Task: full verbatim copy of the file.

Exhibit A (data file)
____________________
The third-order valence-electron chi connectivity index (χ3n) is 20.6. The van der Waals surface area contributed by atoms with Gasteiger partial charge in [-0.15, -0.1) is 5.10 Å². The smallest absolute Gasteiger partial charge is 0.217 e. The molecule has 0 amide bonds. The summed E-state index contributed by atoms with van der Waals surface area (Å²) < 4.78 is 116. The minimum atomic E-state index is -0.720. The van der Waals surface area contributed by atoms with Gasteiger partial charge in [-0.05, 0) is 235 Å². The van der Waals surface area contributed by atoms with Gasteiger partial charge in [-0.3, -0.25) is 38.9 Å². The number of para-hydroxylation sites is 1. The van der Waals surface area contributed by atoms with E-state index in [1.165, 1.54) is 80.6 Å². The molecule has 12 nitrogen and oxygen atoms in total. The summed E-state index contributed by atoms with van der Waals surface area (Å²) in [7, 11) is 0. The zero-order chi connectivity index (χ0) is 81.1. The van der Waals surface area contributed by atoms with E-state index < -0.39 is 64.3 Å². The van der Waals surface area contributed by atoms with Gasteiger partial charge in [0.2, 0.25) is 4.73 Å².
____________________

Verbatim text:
The third-order valence-electron chi connectivity index (χ3n) is 20.6. The van der Waals surface area contributed by atoms with Gasteiger partial charge in [-0.15, -0.1) is 5.10 Å². The smallest absolute Gasteiger partial charge is 0.217 e. The molecule has 0 amide bonds. The summed E-state index contributed by atoms with van der Waals surface area (Å²) < 4.78 is 116. The minimum atomic E-state index is -0.720. The van der Waals surface area contributed by atoms with Gasteiger partial charge in [-0.05, 0) is 235 Å². The van der Waals surface area contributed by atoms with Gasteiger partial charge in [-0.3, -0.25) is 38.9 Å². The number of para-hydroxylation sites is 1. The van der Waals surface area contributed by atoms with E-state index in [1.165, 1.54) is 80.6 Å². The molecule has 12 nitrogen and oxygen atoms in total. The summed E-state index contributed by atoms with van der Waals surface area (Å²) in [7, 11) is 0. The zero-order chi connectivity index (χ0) is 81.1. The van der Waals surface area contributed by atoms with E-state index < -0.39 is 64.3 Å². The van der Waals surface area contributed by atoms with Gasteiger partial charge in [0.2, 0.25) is 4.73 Å².